The Delphi method is a structured, facilitated process of group communication originally developed by RAND Corporation. The design allows expert stakeholders from diverse
locations and areas of expertise to interactively forecast the impact of emerging technology. Unlike a traditional Delphi, a policy Delphi does not aim to achieve consensus,
as complete agreement on complex policy issues is an unrealistic expectation. A modified policy Delphi adds qualitative approaches to the traditional process of iterative
stakeholder surveys, including interviews and peer-to-peer discussions.
The Sulston Project is employing a modified policy Delphi process with a panel of experts (advisory committee (AC) members) to facilitate structured discussion about challenges to the creation and success of an emerging cancer gene variant commons. The goal of this process is to identify the most important and tractable (feasible to address) non-technical challenges associated with developing a cancer gene variant commons and to explore potential policy options to address those challenges. The results of each round of interactions are analyzed by project staff and the findings arepresented to our expert panel for discussion and to help inform subsequent rounds of the Delphi. As a final step, we are mapping specific policy options to institutions and actors who can act on them.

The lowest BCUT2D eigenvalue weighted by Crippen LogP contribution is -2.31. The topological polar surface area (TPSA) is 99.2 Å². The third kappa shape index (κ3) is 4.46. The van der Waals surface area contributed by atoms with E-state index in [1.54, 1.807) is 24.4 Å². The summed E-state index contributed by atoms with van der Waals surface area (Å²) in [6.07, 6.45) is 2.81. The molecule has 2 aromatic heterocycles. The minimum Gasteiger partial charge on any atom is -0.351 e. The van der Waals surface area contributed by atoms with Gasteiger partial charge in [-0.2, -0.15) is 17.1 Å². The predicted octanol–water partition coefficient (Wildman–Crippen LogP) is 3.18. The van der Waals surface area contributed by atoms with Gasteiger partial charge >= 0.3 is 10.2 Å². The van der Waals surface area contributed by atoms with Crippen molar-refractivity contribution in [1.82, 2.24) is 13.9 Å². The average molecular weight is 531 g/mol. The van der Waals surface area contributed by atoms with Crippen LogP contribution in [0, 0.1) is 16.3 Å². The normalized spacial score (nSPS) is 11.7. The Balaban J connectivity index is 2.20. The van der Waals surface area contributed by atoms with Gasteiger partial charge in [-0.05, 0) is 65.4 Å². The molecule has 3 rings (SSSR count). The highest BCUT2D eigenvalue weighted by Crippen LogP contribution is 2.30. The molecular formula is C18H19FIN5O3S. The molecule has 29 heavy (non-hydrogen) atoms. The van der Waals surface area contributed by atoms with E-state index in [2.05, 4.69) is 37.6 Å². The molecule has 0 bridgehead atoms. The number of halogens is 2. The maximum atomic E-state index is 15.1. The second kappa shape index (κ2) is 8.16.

Our modified policy Delphi consists of four rounds:
Members of the Sulston team conduct semi-structured interviews with AC members to identify a range of non-technical challenges that hinder the development and success of a cancer gene variant commons. Thematic analysis is used to characterize challenges that are then rated and ranked in Round 2.
Analysis of the AC interviews (Round 1) yields challenges that AC members are then asked to rate and rank in an online survey in Round 2. Feedback from Round 1 is presented to AC members by structuring the survey to include background information about each challenge, summarized from the interview data.
During a virtual meeting with AC members and project staff, Round 2 survey results are presented and discussed, and structured peer-to-peer discussion is used to generate policy options to address the top-ranking challenges identified in Round 2. The research team qualitatively analyzes the data and refines suggested policy options for rating and ranking in Round 4. Additional policy options are gathered from literature reviews and Aim 1 case studies.
The results of Round 3 are presented to AC members and informal feedback is sought on the list of policy options generated. The final proposed policy options for each high-ranking challenge are presented to AC members to rate and rank in an online survey. AC members are asked to specify which institution or actor is best positioned to act on each proposed policy option.
This final phase of the modified policy Delphi process produces a list of policy options that are linked to target audiences that might act on them, such as: research organizations, government agencies, clinical care providers, national trade and laboratory organizations, professional and scientific organizations, committees of Congress or state legislative bodies, or other “receptors.” Serial engagement using the Delphi process with the AC allows us to identify these relevant constituencies and map them to the policy options ranked most important and feasible to address.